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Johannesburg - Former prosecutor Glynnis Breytenbach should be criminally charged for corruption, misconduct, conflict of interest, fraud and racketeering. Her lifestyle should be audited and her role in a number of companies investigated.
These are the recommendations in a final report by the National Prosecuting Authority’s Integrity Management Unit.
NPA spokesman Nathi Mncube said on Wednesday night that they had referred the report to the national police commissioner for the attention of General Vineshkumar Moonoo, head of the National Detective Services.
“It will be up to the SAPS to decide whether they conduct a follow-up criminal investigation on any of the recommendations in the report,” he said.
The report, which The Star has seen, centres on Breytenbach’s allegedly inappropriate relationships with advocate Andre Bezuidenhout and businessman Nathan Kirsh, spanning more than a decade.
It claims she abused her seniority, defeated the ends of justice, defrauded the NPA and accepted kickbacks from her buddies while pursuing cases purely for their benefit.
While the integrity unit’s draft report into Breytenbach has been widely publicised, the final version of the report has never been made public before.
Breytenbach and the NPA settled their labour dispute by agreeing that she withdraw her appeal at the Labour Appeal Court, and in exchange the NPA waived its rights to pursue any disciplinary proceedings based on the integrity unit report.
Breytenbach’s alleged misdemeanours include soliciting a $1 million (R11m) loan and a R6.3m donation from Kirsh, who had been a complainant in a case worked on several years before.
Last year, the FW de Klerk Foundation, via Kirsh, donated R6.3m to her legal battle against the NPA. The report finds the foundation was used as a shield to transfer the money, and they were not aware of the relationship between Breytenbach and Kirsh.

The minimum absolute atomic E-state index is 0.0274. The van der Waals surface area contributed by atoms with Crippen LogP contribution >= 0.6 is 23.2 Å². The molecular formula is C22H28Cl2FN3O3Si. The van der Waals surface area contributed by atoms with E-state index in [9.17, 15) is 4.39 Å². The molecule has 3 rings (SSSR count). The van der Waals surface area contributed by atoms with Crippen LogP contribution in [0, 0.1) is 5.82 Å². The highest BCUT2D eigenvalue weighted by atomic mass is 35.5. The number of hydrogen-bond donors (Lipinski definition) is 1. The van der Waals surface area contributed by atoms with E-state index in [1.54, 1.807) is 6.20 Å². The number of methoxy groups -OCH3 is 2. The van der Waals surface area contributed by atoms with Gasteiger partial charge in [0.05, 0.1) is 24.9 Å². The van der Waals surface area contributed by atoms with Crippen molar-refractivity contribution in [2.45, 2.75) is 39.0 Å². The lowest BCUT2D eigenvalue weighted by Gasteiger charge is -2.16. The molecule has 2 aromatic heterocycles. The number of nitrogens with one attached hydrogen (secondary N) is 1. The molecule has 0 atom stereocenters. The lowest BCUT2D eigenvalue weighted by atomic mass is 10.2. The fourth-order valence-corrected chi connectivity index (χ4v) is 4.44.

The report alleges Breytenbach and Bezuidenhout became business partners in a British Virgin Islands-based business, which Kirsh gave an R11m loan towards on Breytenbach’s request.
Deleted files on Breytenbach’s computer showed correspondence between various individuals who were working together to invest in the manufacturing of hitches (tow bars) for the US and South African car manufacturers. Breytenbach would have 10 percent of the shares.
Speaking from the south of France, Kirsh called his involvement in the allegations “benign or obscure”.
“I help more people than I can think about… I’m extremely rich and one of the big advantages of being rich is I can help people… It’s the only pleasure I have out of being very rich.
“There was nothing that Glynnis could do for me,” he said, indicating that the favour could not be construed as a bribe.
“From my perspective she’s a gutsy lady who is prepared to take on the establishment, and the establishment is not always kosher and they just want to get rid of her,” he said.
The report also details Breytenbach’s close relationship with Bezuidenhout. It refers to a letter in which Breytenbach allegedly said she had “always been trying to promote his interests”.
She allegedly motivated for Bezuidenhout to be appointed by the NPA on a retainer of R480 000 a month, and wrote to the Bar Council for him to get silk status.
The report also found that she pursued a case purely to help a company Bezuidenhout was representing in order to win a tender.
Breytenbach has since become a DA MP.
Marius Redelinghuys, the DA spokesman, said on Wednesday the party would be able to comment on the report only once they had studied it in full.
Breytenbach said she had not seen the draft report or the final report.
“I cannot comment on something I have not had the opportunity to read,” she said.
“With regard to your questions as to the allegations contained therein, I reject them with contempt.”